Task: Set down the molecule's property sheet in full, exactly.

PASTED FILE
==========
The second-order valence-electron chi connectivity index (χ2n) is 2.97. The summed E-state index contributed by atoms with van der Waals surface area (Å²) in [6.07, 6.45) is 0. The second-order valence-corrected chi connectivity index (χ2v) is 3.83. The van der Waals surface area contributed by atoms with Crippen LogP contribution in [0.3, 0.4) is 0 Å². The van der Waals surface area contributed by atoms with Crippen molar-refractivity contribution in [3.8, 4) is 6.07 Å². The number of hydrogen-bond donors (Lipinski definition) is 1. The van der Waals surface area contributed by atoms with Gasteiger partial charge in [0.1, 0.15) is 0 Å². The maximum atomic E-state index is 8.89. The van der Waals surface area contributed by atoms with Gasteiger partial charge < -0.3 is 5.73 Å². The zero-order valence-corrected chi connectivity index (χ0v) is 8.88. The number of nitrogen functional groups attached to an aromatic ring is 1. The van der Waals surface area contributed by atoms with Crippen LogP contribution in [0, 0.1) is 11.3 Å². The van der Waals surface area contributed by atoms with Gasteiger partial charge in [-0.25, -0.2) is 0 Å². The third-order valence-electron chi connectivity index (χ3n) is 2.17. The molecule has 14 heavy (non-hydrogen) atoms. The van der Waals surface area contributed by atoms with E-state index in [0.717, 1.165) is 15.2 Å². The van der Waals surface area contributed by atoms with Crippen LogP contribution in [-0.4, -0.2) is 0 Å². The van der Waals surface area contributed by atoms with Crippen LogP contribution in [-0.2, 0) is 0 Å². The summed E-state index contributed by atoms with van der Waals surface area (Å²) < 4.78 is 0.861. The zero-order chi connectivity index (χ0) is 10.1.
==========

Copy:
The second-order valence-electron chi connectivity index (χ2n) is 2.97. The summed E-state index contributed by atoms with van der Waals surface area (Å²) in [6.07, 6.45) is 0. The second-order valence-corrected chi connectivity index (χ2v) is 3.83. The van der Waals surface area contributed by atoms with Crippen LogP contribution in [0.3, 0.4) is 0 Å². The van der Waals surface area contributed by atoms with Crippen molar-refractivity contribution in [3.8, 4) is 6.07 Å². The number of hydrogen-bond donors (Lipinski definition) is 1. The van der Waals surface area contributed by atoms with Gasteiger partial charge in [0.1, 0.15) is 0 Å². The maximum atomic E-state index is 8.89. The van der Waals surface area contributed by atoms with Gasteiger partial charge < -0.3 is 5.73 Å². The zero-order valence-corrected chi connectivity index (χ0v) is 8.88. The number of nitrogen functional groups attached to an aromatic ring is 1. The van der Waals surface area contributed by atoms with Crippen LogP contribution in [0, 0.1) is 11.3 Å². The van der Waals surface area contributed by atoms with Gasteiger partial charge in [-0.25, -0.2) is 0 Å². The third-order valence-electron chi connectivity index (χ3n) is 2.17. The molecule has 14 heavy (non-hydrogen) atoms. The van der Waals surface area contributed by atoms with E-state index in [0.717, 1.165) is 15.2 Å². The van der Waals surface area contributed by atoms with Crippen LogP contribution in [-0.4, -0.2) is 0 Å². The van der Waals surface area contributed by atoms with Crippen LogP contribution in [-0.2, 0) is 0 Å². The summed E-state index contributed by atoms with van der Waals surface area (Å²) < 4.78 is 0.861. The zero-order chi connectivity index (χ0) is 10.1.